When you’re out with your four-legged friend, the possibility of a dog fight breaking out is a very real risk. Fights between dogs are common and often start very suddenly. When dogs meet other dogs, they can be unpredictable. Even the most passive pooch can attack or be attacked with little to no warning.

Preventing a dog fight

Prevention is the best defence. If possible, stopping a fight before it breaks out is always the optimal solution. Knowing the signs that tensions are beginning to rise can stop conflict before it even begins, so pay attention to your dog’s body language. Watch out for:

  • Raised hackles
  • Stiff body posture
  • Deep growling
  • Snarling that bares a lot of teeth

If you notice your dog displaying any of these signals, The Vets say you should call him over and reward him with a treat: “Tell him to sit or stay until the situation has diffused. Make sure to reinforce obedience training regularly and always reward good behavior.”

If you have complete confidence that your dog will obey your commands, the chances of fighting are significantly lower.

What not to do

If a fight still breaks out, let’s begin with a few things you should never do while attempting to stop a fight. Dog fights are extremely dangerous and you should never put yourself at risk.

  • Do not panic or scream. Dogs know when we’re agitated and this will only make the situation worse.
  • Never put your hand or yourself between two dogs, not even to grab their collar. Even if you believe your faithful friend would never bite you, at that moment they don’t know it’s you. The adrenaline will cause dogs to bite anything that enters the fight zone.
  • In a situation where one dog is the aggressor, do not take action on the dog being attacked. The aggressive dog will continue to attack while the other dog is unable to defend himself. This also applies to small dogs. While it may be tempting to simply scoop them up, you are not only immobilizing him but also placing your body in the fight zone.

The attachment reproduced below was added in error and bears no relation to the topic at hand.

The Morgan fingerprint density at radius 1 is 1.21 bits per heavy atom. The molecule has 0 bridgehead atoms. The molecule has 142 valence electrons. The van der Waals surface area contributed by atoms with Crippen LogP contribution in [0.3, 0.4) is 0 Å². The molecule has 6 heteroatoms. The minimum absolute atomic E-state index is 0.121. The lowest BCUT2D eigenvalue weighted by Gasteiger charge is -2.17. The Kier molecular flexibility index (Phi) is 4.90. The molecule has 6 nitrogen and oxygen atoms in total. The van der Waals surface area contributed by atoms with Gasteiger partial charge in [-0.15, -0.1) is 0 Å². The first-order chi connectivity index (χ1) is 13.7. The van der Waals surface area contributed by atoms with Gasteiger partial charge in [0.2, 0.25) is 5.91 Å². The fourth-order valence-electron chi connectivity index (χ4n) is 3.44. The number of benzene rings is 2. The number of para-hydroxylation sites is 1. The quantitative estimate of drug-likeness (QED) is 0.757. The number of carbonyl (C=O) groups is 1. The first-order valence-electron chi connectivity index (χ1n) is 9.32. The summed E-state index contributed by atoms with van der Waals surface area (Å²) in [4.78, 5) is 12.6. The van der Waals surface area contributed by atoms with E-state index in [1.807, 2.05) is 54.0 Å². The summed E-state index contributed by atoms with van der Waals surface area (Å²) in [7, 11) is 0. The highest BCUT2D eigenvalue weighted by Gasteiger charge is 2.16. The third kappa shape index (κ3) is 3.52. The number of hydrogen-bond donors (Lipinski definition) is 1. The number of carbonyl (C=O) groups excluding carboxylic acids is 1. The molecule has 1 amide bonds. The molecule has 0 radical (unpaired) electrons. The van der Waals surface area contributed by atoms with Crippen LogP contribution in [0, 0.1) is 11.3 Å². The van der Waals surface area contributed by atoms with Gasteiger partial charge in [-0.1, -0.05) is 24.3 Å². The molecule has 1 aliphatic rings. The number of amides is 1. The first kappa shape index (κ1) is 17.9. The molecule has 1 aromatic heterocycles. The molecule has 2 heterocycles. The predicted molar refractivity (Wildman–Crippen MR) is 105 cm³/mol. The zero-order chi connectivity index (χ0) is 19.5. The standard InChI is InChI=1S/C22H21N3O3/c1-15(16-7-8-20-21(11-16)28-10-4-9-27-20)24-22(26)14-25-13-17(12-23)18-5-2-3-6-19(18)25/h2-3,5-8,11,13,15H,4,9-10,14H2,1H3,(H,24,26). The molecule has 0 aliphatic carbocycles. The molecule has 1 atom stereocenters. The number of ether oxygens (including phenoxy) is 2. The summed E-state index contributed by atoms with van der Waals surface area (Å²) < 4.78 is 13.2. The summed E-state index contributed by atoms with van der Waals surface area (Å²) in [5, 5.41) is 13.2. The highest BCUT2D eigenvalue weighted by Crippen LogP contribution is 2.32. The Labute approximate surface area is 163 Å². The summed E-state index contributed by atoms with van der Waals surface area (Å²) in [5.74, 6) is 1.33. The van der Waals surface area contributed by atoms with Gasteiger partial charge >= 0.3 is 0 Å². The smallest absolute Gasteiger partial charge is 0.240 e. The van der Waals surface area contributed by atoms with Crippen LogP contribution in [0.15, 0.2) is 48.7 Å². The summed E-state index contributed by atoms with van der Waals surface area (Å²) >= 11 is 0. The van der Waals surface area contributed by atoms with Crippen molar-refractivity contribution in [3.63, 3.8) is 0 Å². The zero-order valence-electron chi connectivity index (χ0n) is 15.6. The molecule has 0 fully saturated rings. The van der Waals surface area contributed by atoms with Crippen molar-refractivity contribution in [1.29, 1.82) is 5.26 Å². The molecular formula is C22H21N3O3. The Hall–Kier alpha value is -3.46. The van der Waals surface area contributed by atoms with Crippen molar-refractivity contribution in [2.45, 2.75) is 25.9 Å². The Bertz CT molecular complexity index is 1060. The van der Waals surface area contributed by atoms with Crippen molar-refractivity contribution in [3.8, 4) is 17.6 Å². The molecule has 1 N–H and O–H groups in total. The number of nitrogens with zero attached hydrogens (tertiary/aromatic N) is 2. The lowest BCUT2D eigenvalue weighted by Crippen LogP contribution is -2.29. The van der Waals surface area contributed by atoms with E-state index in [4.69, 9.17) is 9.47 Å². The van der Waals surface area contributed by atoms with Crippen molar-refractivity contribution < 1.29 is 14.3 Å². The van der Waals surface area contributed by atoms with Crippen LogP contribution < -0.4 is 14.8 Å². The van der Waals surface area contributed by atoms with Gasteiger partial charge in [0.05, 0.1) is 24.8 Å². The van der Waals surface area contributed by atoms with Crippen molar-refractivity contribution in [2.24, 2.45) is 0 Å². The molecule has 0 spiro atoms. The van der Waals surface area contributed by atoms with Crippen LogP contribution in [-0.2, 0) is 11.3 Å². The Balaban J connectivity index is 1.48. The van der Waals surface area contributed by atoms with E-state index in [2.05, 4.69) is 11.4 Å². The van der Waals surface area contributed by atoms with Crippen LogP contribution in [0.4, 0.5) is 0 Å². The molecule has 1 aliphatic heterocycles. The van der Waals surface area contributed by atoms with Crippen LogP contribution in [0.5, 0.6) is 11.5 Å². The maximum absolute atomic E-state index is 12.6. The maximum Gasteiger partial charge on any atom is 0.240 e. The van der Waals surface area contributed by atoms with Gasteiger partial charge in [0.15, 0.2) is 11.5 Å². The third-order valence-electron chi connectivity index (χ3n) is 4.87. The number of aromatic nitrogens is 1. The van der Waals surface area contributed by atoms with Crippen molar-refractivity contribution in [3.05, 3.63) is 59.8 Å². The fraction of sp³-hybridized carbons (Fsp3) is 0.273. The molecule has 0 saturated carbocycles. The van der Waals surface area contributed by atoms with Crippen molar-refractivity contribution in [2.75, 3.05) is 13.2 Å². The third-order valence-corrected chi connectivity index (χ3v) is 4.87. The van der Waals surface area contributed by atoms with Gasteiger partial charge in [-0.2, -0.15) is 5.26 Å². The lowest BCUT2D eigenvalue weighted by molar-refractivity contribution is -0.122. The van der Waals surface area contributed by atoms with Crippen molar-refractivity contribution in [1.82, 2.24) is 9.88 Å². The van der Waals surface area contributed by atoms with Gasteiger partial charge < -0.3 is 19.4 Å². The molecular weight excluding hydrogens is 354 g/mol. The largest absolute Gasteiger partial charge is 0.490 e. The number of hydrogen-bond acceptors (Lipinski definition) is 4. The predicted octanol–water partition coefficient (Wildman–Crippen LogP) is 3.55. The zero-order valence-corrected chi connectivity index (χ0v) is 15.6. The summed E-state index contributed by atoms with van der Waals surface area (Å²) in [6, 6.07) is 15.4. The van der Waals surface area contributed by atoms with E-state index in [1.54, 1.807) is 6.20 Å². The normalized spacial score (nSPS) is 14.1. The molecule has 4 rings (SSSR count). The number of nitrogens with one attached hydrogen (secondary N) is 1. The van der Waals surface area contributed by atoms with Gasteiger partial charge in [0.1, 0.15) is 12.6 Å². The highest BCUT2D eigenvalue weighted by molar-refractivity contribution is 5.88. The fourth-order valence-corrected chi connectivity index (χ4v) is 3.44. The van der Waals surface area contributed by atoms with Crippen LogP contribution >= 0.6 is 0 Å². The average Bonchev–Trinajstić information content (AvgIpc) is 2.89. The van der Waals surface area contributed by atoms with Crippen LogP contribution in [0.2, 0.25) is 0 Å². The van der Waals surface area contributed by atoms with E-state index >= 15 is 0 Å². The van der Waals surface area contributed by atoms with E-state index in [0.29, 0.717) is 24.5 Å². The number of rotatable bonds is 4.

• If a dog has latched their jaw onto the other dog, never try to pull them from their mouth. This will tear the dog’s flesh and cause serious injuries.
  • Never pull their tails in an attempt to separate them.

Fitark_dog_aggressive_white-1030x797 | How To Break Up A Dog Fight

The best ways to break up a dog fight

Dog fights are intense and can escalate rapidly, and the prospect of getting involved can be scary. Yet, intervention is necessary to avoid serious injury or even death.

The wheelbarrow method

This is the safest way to break up a dog fight, assuming you have two people. To do this, each person should grab the hind legs of their respective dogs and lift them off the ground. Be sure to lift them high enough so the dog is walking on its front legs. From here, both people should walk backwards. This will separate the dogs and make it impossible to keep fighting. To prevent them from re-joining the fray, each person should turn in a circle. This step is vital for your safety, as this forces the dog to circle with you and leaves them unable to bite.

Should you be alone, try to identify the aggressor. In a conflict, there will almost always be one more intense dog. Grab this dog’s legs and follow the above steps to break up the fight.

Distraction

A great hands-off way to break up a fight. Throwing a bucket of water over the dogs should get their minds off fighting. If you have no water nearby, loud noises such as an air horn or trash can lids clanging together could also do the trick.

Placing a barrier

If they can’t be distracted, try to find a large object to place between them. Anything big enough to keep your hands out of harm’s way will work. A board, chair, cane or umbrella are all great options, as long as they’re sturdy. 

After the fight

Once you’ve separated the dogs, approach with caution as they will still be agitated. Calm down your dog, check for injuries and go straight to the vet if necessary. Wounds left untreated can become dangerously infected. 

At home, you may notice your pooch is more clingy than usual. While you should absolutely reassure your dog after such a harrowing incident, it’s important you don’t coddle him as this can create problems in the long run. Being over-protective of your dog could cause him to become overly dependent on you and increase anxiety. Remind him the rules haven’t changed. Giving your dog a free pass is a sure-fire way to create long-term behavior problems.


About the Author: Emma is a popular pet-blogger and a pet-parent to two four-legged friends. She enjoys sharing her knowledge of pet-health, pet behavior, and pet training.